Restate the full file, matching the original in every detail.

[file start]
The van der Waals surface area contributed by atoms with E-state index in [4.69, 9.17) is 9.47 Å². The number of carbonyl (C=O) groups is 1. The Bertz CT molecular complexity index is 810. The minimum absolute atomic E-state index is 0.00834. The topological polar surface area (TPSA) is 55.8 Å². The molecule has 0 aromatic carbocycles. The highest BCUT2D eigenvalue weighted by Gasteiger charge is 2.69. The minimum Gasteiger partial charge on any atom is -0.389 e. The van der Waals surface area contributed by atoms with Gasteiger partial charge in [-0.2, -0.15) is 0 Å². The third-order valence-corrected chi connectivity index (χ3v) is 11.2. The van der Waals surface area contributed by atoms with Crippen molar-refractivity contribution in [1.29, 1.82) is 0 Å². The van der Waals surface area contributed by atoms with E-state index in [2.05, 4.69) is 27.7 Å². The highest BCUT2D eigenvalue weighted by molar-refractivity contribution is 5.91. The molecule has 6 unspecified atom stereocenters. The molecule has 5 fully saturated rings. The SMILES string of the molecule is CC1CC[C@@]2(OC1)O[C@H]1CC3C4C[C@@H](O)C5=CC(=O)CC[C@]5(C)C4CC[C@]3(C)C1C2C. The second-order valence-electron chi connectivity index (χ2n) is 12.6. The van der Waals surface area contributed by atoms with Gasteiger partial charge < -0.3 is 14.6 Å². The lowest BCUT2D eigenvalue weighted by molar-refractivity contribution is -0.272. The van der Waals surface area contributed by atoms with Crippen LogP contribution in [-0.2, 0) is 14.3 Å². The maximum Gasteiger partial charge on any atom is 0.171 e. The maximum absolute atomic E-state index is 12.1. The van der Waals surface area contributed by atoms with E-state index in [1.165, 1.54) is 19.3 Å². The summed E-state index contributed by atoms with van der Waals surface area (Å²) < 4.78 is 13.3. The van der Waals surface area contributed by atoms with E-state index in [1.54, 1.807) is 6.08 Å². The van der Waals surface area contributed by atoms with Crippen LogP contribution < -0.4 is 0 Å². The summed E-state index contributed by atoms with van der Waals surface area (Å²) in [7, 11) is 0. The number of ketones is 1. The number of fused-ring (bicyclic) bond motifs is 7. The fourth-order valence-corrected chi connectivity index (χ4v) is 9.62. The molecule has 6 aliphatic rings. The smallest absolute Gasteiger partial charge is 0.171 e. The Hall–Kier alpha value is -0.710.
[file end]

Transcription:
The van der Waals surface area contributed by atoms with E-state index in [4.69, 9.17) is 9.47 Å². The number of carbonyl (C=O) groups is 1. The Bertz CT molecular complexity index is 810. The minimum absolute atomic E-state index is 0.00834. The topological polar surface area (TPSA) is 55.8 Å². The molecule has 0 aromatic carbocycles. The highest BCUT2D eigenvalue weighted by Gasteiger charge is 2.69. The minimum Gasteiger partial charge on any atom is -0.389 e. The van der Waals surface area contributed by atoms with Gasteiger partial charge in [-0.2, -0.15) is 0 Å². The third-order valence-corrected chi connectivity index (χ3v) is 11.2. The van der Waals surface area contributed by atoms with Crippen molar-refractivity contribution in [1.29, 1.82) is 0 Å². The van der Waals surface area contributed by atoms with E-state index in [2.05, 4.69) is 27.7 Å². The highest BCUT2D eigenvalue weighted by molar-refractivity contribution is 5.91. The molecule has 6 unspecified atom stereocenters. The molecule has 5 fully saturated rings. The SMILES string of the molecule is CC1CC[C@@]2(OC1)O[C@H]1CC3C4C[C@@H](O)C5=CC(=O)CC[C@]5(C)C4CC[C@]3(C)C1C2C. The second-order valence-electron chi connectivity index (χ2n) is 12.6. The van der Waals surface area contributed by atoms with Gasteiger partial charge < -0.3 is 14.6 Å². The lowest BCUT2D eigenvalue weighted by molar-refractivity contribution is -0.272. The van der Waals surface area contributed by atoms with Crippen LogP contribution in [-0.2, 0) is 14.3 Å². The maximum Gasteiger partial charge on any atom is 0.171 e. The maximum absolute atomic E-state index is 12.1. The van der Waals surface area contributed by atoms with E-state index in [1.165, 1.54) is 19.3 Å². The summed E-state index contributed by atoms with van der Waals surface area (Å²) < 4.78 is 13.3. The van der Waals surface area contributed by atoms with E-state index in [1.54, 1.807) is 6.08 Å². The van der Waals surface area contributed by atoms with Crippen LogP contribution < -0.4 is 0 Å². The summed E-state index contributed by atoms with van der Waals surface area (Å²) in [7, 11) is 0. The number of ketones is 1. The number of fused-ring (bicyclic) bond motifs is 7. The fourth-order valence-corrected chi connectivity index (χ4v) is 9.62. The molecule has 6 aliphatic rings. The smallest absolute Gasteiger partial charge is 0.171 e. The Hall–Kier alpha value is -0.710.